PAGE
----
Heritage Museum lands new home


The Scioto County Heritage Museum’s story, to this point, has been one of grit, determination, and obstacles. It appears those obstacles may be coming to an end, however.

The biggest issue facing the organization since its inception has been the status of a permanent home. That is no longer the case, with the recent gift of two properties.

The museum was formed by a collective of local history buffs who met over the course of a few years to annually display local historical collections in the old Portsmouth High School Gymnasium. They welcomed the public and schools in to see their goods and educated people on the history of Portsmouth. Each year, they were sad to break down their displays, because of the value of having the collections together.

They decided to form a museum and landed in the former Marting’s annex, while the city still owned it. They continued their residence after it was sold but was told the new owners had intention for the space and they’d need to find another location.

After a year of searching, they’ve landed at 623 Market Street, which was donated to them.

“We had been looking for a new space when we contacted Brian Listerman, who owned the properties,” President Linda Donaldson said. “We asked if we could go through them. After the tour, we asked if he would be interested in donating them. He told us if they appraised for less than $100,000, then he would donate them to us.”

Donaldson explained that the estimate came in higher, but the donor gifted them regardless. Donaldson claimed they will, eventually, use both buildings, but their focus is on 623 for now.

“We’re working on the red house first, because, up until a year ago, someone was living in it,” Donaldson said. “We are working on moving the display cases and some other items into the yellow/green house now, so that we have everything together for when it is time to finalize our space in the red house.”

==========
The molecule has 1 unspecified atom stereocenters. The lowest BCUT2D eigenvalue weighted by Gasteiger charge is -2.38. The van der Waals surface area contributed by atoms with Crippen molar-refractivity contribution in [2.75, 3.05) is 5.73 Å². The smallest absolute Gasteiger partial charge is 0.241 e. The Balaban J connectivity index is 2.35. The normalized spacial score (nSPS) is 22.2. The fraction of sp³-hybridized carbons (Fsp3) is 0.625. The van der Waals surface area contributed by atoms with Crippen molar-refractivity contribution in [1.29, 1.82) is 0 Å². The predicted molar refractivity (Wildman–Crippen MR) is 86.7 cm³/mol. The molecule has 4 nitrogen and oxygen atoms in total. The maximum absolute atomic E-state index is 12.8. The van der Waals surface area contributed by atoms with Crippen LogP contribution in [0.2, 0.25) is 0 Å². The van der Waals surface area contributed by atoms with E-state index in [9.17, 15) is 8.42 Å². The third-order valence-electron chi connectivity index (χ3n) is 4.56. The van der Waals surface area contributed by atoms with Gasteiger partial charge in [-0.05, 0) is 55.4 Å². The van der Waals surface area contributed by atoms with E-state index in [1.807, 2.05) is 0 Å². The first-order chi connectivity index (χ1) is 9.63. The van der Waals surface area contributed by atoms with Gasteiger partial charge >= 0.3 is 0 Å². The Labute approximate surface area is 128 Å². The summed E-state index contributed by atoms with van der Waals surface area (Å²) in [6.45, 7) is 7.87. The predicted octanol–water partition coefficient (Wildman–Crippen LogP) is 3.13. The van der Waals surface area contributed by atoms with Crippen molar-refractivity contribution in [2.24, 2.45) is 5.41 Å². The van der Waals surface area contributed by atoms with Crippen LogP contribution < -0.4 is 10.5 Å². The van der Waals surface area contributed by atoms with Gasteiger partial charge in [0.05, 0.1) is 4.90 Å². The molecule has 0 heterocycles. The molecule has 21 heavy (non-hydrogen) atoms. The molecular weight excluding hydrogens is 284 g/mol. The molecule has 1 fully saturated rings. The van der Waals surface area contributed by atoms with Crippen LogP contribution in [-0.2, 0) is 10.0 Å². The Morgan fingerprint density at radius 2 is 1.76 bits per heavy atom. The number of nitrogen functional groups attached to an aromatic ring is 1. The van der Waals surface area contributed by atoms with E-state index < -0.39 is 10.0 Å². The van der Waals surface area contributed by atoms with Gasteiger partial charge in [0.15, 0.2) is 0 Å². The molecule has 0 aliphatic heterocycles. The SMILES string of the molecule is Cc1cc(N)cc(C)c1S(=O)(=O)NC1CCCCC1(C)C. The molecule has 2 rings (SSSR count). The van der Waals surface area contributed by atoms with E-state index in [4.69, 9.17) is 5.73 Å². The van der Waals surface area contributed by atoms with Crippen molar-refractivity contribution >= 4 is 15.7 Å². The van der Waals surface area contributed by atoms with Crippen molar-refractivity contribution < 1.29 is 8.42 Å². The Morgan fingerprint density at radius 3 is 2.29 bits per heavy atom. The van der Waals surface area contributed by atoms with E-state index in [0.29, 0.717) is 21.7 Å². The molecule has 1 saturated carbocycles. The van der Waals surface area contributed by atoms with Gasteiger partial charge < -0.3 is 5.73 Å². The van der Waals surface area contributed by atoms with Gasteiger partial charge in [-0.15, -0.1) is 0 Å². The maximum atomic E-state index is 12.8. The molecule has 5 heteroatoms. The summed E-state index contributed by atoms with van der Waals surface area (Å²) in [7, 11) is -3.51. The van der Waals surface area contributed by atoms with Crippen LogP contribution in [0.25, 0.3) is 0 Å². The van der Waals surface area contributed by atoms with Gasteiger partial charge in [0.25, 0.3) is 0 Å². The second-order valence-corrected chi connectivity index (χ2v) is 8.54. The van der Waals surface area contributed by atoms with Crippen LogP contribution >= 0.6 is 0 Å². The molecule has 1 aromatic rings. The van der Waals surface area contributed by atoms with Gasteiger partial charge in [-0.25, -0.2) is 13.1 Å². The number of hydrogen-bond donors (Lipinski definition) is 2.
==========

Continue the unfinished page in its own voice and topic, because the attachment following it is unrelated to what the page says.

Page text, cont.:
Donaldson said that the group is currently working on renovations while considering new operational expenses.

“We’re very excited. Our big thing is figuring out how to pay utilities every month, because we will now have gas, water, electric, insurance,” Donaldson said. “We will need a regular revenue stream to pay the bills.”

The group even had a new furnace installed this week, so they could work through winter in preparing the space.

“If I were to be ambitious, we may be open this spring, but we still have to get guys from HopeSource to move cases and items from the Marting’s Annex,” Donaldson said. “Of course, in the meantime, people can follow our Facebook page for updates and virtual displays.”

Donaldson explained that the group is currently renovating the space, but they have a plan to continue their mission while dark.

“Right now, there is nothing to see, but we are working on creating a virtual museum while we are closed. Dr. Feight recommended we go that route and Toni Dengel is working with us, along with AmeriCorps,” Donaldson said. “So, we will have a place online for people to visit and see our collection and historical items.”

Donaldson said the group has a lot of local memorabilia, a historic piano that was built in Portsmouth, old advertisements from former businesses, Roy Rogers items, Portsmouth City Schools items, and more.

“We want this to be a place where people can come and see items from the history of Portsmouth,” Donaldson explained. “When this all started at Portsmouth High School, we brought students in to learn about our past and hear about what our parents and great-grandparents had to go through and other topics throughout our local history. We want to continue that mission.”

Reach Joseph Pratt at (740) 353-3101, by email at [email protected], © 2023 Portsmouth Daily Times, all rights reserved.

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